17) Finally, the old adage "never be photographed with someone prettier than you" applies here. And Donatella Versace is a FASHION DESIGNER!
Thursday, October 18, 2007
Idiot! Fucking idiot!:
WASHINGTON (Reuters) - U.S. President George W. Bush warned on Wednesday a nuclear-armed Iran could lead to World War III as he tried to shore up international opposition to Tehran amid Russian skepticism over its nuclear ambitions.Here's the really scary part:
Bush was speaking a day after Russian President Vladimir Putin, who has resisted Western pressure to toughen his stance over Iran's nuclear program, made clear on a visit to Tehran that Russia would not accept any military action against Iran.
"We've got a leader in Iran who has announced that he wants to destroy Israel," he said. "So I've told people that, if you're interested in avoiding World War III, it seems like you ought to be interested in preventing them from having the knowledge necessary to make a nuclear weapon."(emphases added)
Oh good lord! Rachel Maddow of Air America Radio said it better than I ever could on the Today show this morning. Bush isn't threatening war with Iran over nuclear weapons, he's threatening war over the "knowledge necessary" to make nukes, meanwhile, you have an unstable regime in the region that already has nukes, has tested them, and is passing on the "knowledge necessary" to anyone who pays enough (Pakistan).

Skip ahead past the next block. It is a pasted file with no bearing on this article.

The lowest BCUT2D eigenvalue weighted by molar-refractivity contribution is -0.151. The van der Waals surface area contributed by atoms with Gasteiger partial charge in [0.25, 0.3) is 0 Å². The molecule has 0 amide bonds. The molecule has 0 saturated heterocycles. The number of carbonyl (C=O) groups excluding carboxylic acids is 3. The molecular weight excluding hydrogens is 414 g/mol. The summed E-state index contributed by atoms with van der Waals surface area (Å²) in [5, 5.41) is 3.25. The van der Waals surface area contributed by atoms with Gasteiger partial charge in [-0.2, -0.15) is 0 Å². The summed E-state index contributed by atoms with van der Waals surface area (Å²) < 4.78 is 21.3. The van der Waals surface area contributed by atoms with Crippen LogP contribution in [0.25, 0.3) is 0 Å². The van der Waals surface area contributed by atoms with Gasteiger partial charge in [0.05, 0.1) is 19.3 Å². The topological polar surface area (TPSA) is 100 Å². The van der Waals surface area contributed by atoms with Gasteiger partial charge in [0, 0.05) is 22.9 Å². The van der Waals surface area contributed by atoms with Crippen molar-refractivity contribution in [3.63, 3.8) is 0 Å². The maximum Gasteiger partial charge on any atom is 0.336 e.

Against this backdrop comes this curious little news item:
TEHRAN (Reuters) - Russian President Vladimir Putin gave Iran a "special message" on its disputed atomic program and other issues, Iran's chief nuclear negotiator was quoted as saying on Wednesday, without giving details.Somehow, I'm guessing it wasn't a long distance dedication on American Top 40 with Casey Kasem....more likely, it was "We'll stand by and stop any UN sanctions, but you have to stop picking fights with Bush. Wait until the next administration and maybe we can all sit down and let saner heads prevail."